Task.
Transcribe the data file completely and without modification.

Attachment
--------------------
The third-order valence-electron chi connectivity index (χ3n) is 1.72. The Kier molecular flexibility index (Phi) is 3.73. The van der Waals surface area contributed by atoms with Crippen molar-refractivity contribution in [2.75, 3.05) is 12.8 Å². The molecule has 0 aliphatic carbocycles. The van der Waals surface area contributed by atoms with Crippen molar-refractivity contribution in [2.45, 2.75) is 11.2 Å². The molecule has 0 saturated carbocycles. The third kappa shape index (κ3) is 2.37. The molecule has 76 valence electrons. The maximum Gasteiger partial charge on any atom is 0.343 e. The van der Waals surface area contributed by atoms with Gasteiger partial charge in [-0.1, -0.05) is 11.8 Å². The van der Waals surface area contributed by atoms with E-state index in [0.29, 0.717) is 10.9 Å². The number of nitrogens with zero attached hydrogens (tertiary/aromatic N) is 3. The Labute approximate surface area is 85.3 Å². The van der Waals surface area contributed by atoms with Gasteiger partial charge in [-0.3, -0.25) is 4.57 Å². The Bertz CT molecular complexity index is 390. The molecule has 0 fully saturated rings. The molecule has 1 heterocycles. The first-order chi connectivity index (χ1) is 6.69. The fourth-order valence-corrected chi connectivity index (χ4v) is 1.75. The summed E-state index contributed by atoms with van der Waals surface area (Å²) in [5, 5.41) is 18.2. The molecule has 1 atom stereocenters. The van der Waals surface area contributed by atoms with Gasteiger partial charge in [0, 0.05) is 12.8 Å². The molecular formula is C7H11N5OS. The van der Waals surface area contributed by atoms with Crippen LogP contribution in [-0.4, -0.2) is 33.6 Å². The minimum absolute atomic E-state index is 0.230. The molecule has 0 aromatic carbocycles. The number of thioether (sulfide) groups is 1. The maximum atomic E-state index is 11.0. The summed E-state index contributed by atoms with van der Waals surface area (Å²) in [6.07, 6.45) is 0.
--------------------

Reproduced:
The third-order valence-electron chi connectivity index (χ3n) is 1.72. The Kier molecular flexibility index (Phi) is 3.73. The van der Waals surface area contributed by atoms with Crippen molar-refractivity contribution in [2.75, 3.05) is 12.8 Å². The molecule has 0 aliphatic carbocycles. The van der Waals surface area contributed by atoms with Crippen molar-refractivity contribution in [2.45, 2.75) is 11.2 Å². The molecule has 0 saturated carbocycles. The third kappa shape index (κ3) is 2.37. The molecule has 76 valence electrons. The maximum Gasteiger partial charge on any atom is 0.343 e. The van der Waals surface area contributed by atoms with Gasteiger partial charge in [-0.1, -0.05) is 11.8 Å². The van der Waals surface area contributed by atoms with E-state index in [0.29, 0.717) is 10.9 Å². The number of nitrogens with zero attached hydrogens (tertiary/aromatic N) is 3. The Labute approximate surface area is 85.3 Å². The van der Waals surface area contributed by atoms with Gasteiger partial charge in [-0.3, -0.25) is 4.57 Å². The Bertz CT molecular complexity index is 390. The molecule has 0 fully saturated rings. The molecule has 1 heterocycles. The first-order chi connectivity index (χ1) is 6.69. The fourth-order valence-corrected chi connectivity index (χ4v) is 1.75. The summed E-state index contributed by atoms with van der Waals surface area (Å²) in [5, 5.41) is 18.2. The molecule has 1 atom stereocenters. The van der Waals surface area contributed by atoms with Gasteiger partial charge in [0, 0.05) is 12.8 Å². The molecular formula is C7H11N5OS. The van der Waals surface area contributed by atoms with Crippen LogP contribution in [-0.4, -0.2) is 33.6 Å². The minimum absolute atomic E-state index is 0.230. The molecule has 0 aromatic carbocycles. The number of thioether (sulfide) groups is 1. The maximum atomic E-state index is 11.0. The summed E-state index contributed by atoms with van der Waals surface area (Å²) in [6.07, 6.45) is 0.